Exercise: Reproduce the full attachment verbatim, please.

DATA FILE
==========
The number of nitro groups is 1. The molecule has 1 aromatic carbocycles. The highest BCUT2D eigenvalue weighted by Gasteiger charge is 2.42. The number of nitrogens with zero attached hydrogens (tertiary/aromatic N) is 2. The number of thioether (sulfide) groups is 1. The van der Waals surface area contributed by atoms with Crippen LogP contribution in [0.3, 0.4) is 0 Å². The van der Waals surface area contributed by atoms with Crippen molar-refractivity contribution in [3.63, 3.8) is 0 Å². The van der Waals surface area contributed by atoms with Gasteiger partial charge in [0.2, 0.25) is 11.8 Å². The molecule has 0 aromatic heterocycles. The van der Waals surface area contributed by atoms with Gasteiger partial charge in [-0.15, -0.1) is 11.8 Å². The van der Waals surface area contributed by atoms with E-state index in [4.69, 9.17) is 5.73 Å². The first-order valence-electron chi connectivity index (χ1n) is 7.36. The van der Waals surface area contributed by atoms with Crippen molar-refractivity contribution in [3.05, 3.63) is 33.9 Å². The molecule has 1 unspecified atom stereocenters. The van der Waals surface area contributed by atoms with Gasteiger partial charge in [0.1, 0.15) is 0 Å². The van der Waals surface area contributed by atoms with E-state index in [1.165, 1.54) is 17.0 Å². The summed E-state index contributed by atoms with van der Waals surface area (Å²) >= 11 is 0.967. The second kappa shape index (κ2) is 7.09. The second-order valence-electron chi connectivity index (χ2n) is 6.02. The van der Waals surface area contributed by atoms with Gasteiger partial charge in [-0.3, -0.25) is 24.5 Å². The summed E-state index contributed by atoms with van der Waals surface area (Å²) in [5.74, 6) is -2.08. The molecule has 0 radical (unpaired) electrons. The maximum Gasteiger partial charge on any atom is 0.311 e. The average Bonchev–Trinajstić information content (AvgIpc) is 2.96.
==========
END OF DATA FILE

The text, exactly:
The number of nitro groups is 1. The molecule has 1 aromatic carbocycles. The highest BCUT2D eigenvalue weighted by Gasteiger charge is 2.42. The number of nitrogens with zero attached hydrogens (tertiary/aromatic N) is 2. The number of thioether (sulfide) groups is 1. The van der Waals surface area contributed by atoms with Crippen LogP contribution in [0.3, 0.4) is 0 Å². The van der Waals surface area contributed by atoms with Crippen molar-refractivity contribution in [3.63, 3.8) is 0 Å². The van der Waals surface area contributed by atoms with Gasteiger partial charge in [0.2, 0.25) is 11.8 Å². The molecule has 0 aromatic heterocycles. The van der Waals surface area contributed by atoms with Gasteiger partial charge in [-0.15, -0.1) is 11.8 Å². The van der Waals surface area contributed by atoms with E-state index in [4.69, 9.17) is 5.73 Å². The first-order valence-electron chi connectivity index (χ1n) is 7.36. The van der Waals surface area contributed by atoms with Crippen molar-refractivity contribution in [3.05, 3.63) is 33.9 Å². The molecule has 1 unspecified atom stereocenters. The van der Waals surface area contributed by atoms with Gasteiger partial charge in [0.1, 0.15) is 0 Å². The van der Waals surface area contributed by atoms with E-state index in [1.165, 1.54) is 17.0 Å². The summed E-state index contributed by atoms with van der Waals surface area (Å²) >= 11 is 0.967. The second kappa shape index (κ2) is 7.09. The second-order valence-electron chi connectivity index (χ2n) is 6.02. The van der Waals surface area contributed by atoms with Gasteiger partial charge in [-0.3, -0.25) is 24.5 Å². The summed E-state index contributed by atoms with van der Waals surface area (Å²) in [5.74, 6) is -2.08. The molecule has 0 radical (unpaired) electrons. The maximum Gasteiger partial charge on any atom is 0.311 e. The average Bonchev–Trinajstić information content (AvgIpc) is 2.96.